Archive | Index funds

Will the Real S&P 500 Please Stand Up?

I received an email recently from Scott, a reader with a great question about index funds and ETFs that track the S&P 500. He agreed to let me share his letter and my response.

“I’ve been using index funds for some time now, but have been giving ETFs more thought. Specifically, I’m interested in switching my TD U.S. Index Fund (e-Series) to a U.S.-listed ETF such as the SPDR S&P 500 (SPY). Before I proceed though, I’d like to know why the TD fund has lagged behind SPY in terms of return? I was told in a forum that it may be due to the currency in which I am purchasing the funds. TD e-Series funds require me to use Canadian dollars. However, buying SPY would require me to use U.S. dollars. Do you have any insight about why there is much of a difference between the two?”

First, it’s important to note that there are actually three e-Series funds that track the S&P 500, and they all have very different characteristics:

Scott owns the TD U.S. Index (TDB902) fund, which is bought and sold in Canadian dollars,

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Would You Like Fees With That?

I’ve grown used to the antics of mutual fund companies and commission-based fund hawkers who criticize index investing. It’s predictable, pathetic and unlikely to change. What really disappoints me, however, is when the antics come from an investment company that I thought was one of the good guys.

Readers of this blog and my work in MoneySense know that I have often recommended the TD e-Series index funds for Couch Potato investors. They have the lowest MERs of any retail funds in the country, a long record of low tracking error, and the added benefit of being available online without a discount brokerage account. But this week I got an alarming email from Shannon, an investor in western Canada who is untangling herself from a large and notoriously expensive financial services firm. Shannon has decided to get started with index investing and, having read about the e-Series funds, gave TD a call. Here’s how she described the bank’s behaviour:

“First, we were encouraged to invest in regular TD mutual funds. When we said no, we wanted the e-Series index funds, we were told that the I-Series were just as good and could be bought at the branch.

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Does This Thing Work?

This week I received an email from a reader of MoneySense magazine, where I write regularly about the Couch Potato strategy. Kate was concerned that index investing wasn’t delivering on its promises. With her her permission, I’d like to share her email and my response to her concerns, which I’m sure others share.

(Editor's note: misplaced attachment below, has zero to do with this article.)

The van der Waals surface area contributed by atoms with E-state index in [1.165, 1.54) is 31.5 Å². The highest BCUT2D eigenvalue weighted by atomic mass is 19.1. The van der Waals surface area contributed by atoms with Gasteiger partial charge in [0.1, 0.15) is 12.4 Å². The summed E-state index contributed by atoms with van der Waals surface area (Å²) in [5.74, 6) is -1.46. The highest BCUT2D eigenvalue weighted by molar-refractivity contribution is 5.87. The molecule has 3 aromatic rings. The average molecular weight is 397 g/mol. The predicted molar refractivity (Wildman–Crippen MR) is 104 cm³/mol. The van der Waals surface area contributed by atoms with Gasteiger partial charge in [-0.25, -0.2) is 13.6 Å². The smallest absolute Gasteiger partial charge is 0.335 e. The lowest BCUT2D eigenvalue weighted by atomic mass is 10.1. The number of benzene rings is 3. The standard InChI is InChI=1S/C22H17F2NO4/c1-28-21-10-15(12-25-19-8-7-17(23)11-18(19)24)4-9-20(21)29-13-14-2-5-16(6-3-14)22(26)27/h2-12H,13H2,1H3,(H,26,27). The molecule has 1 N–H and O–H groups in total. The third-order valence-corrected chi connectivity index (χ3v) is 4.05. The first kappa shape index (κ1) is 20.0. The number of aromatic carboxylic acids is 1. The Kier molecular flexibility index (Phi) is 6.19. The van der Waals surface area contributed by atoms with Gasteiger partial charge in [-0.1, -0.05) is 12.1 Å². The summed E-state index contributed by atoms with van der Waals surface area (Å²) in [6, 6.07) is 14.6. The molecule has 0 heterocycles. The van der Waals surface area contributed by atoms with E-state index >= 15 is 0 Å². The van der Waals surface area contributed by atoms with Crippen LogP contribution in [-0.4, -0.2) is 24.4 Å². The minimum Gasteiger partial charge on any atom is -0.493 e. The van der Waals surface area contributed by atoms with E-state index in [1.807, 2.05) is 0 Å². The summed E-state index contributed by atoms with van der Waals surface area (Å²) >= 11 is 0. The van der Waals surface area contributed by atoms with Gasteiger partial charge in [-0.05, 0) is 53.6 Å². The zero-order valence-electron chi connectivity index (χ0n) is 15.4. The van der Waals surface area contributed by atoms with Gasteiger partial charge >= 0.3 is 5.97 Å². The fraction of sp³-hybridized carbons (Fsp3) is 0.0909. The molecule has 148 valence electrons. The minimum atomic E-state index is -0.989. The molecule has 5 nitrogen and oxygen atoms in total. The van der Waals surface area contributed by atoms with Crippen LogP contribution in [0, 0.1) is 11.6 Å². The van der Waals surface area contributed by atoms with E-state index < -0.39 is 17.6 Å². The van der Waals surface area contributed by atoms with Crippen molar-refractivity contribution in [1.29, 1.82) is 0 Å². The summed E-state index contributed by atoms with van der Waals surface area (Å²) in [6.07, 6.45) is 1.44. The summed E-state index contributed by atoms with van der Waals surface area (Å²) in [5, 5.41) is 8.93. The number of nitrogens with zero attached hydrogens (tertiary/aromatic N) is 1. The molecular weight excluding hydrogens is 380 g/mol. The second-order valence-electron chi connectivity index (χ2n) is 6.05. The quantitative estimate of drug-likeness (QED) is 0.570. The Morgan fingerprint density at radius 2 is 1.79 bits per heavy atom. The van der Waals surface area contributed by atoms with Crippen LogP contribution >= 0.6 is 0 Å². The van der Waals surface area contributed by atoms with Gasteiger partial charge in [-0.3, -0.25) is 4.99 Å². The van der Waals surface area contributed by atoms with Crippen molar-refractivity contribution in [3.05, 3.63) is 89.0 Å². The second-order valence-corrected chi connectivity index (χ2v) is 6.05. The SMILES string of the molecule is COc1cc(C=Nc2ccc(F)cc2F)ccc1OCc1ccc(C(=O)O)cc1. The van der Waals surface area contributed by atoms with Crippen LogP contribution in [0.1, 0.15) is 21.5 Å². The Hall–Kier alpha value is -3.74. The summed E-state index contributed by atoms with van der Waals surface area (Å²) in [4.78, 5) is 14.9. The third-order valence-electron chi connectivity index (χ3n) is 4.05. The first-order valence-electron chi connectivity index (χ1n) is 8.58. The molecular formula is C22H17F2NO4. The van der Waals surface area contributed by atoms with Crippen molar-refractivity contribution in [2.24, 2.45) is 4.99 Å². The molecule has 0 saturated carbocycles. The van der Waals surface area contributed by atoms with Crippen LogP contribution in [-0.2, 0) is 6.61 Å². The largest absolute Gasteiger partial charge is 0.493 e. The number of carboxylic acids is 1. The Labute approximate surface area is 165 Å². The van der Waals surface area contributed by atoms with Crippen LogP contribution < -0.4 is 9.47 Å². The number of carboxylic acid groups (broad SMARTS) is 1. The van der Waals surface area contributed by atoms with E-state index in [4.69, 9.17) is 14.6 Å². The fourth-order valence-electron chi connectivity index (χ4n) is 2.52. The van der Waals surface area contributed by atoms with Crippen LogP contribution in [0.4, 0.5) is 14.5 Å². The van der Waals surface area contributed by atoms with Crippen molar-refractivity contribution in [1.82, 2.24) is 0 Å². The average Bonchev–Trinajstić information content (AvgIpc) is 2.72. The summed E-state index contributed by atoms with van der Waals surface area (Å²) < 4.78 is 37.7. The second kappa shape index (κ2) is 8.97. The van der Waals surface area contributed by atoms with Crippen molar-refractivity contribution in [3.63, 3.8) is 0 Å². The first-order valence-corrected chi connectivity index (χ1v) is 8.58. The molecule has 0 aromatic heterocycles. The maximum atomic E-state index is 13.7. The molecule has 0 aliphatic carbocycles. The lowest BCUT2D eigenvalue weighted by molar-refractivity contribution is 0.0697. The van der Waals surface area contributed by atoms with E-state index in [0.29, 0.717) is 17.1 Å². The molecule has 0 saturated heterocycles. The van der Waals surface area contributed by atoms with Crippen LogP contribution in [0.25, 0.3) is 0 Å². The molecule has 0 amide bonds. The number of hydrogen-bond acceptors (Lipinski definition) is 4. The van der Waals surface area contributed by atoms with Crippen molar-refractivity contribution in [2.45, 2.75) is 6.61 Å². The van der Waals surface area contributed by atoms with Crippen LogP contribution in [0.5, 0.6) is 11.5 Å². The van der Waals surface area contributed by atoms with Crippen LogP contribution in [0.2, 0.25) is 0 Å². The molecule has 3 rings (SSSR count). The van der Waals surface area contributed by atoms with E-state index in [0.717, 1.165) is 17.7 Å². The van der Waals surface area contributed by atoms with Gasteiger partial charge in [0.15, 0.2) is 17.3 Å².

It’s important for new index investors to understand that the strategy guarantees simplicity and low fees, but it’s still at the mercy of Mr. Market. It’s also another reminder that ETFs may not be appropriate for small portfolios.

Dear Dan,

I have a financial advisor who oversees my investments. I was shocked to read in your articles about how much commissions and fees add up over the years. I am not financially savvy and have left it up to my advisor to deal with my investments, and I have been disappointed in how little they have grown.

Then I read an article about the Couch Potato strategy in the February/March 2007 issue of MoneySense and wanted to give it a try.  I took $10,000 and invested it in the High-Growth Couch Potato portfolio.

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Should You Use Index Funds or ETFs?

[Note: A more up-to-date discussion of this idea, including a spreadsheet to help you with the math, can be found here.]

This week I got an email from a reader who is in the process of firing her advisor and becoming a Couch Potato. “I have decided it’s time to take matters into my own hands,” wrote Sarah. “I have $25,000 in mutual funds in my RRSP with my current adviser. I want to create a Couch Potato portfolio with ETFs, but I’m a little intimidated. I don’t even know how to set up a brokerage account.”

I surprised Sarah with my response: I suggested that she not open a discount brokerage account, and that she forget about ETFs for now. That’s because $25,000 is not enough to make ETFs efficient—index mutual funds are a much better option. The trading commissions Sarah would pay to buy and sell ETFs would outweigh the benefit of the lower annual fees. In fact, index mutual funds beat ETFs for most small portfolios.

I recently wrote an article in MoneySense about this issue, but I wasn’t able to go into detail about the math.

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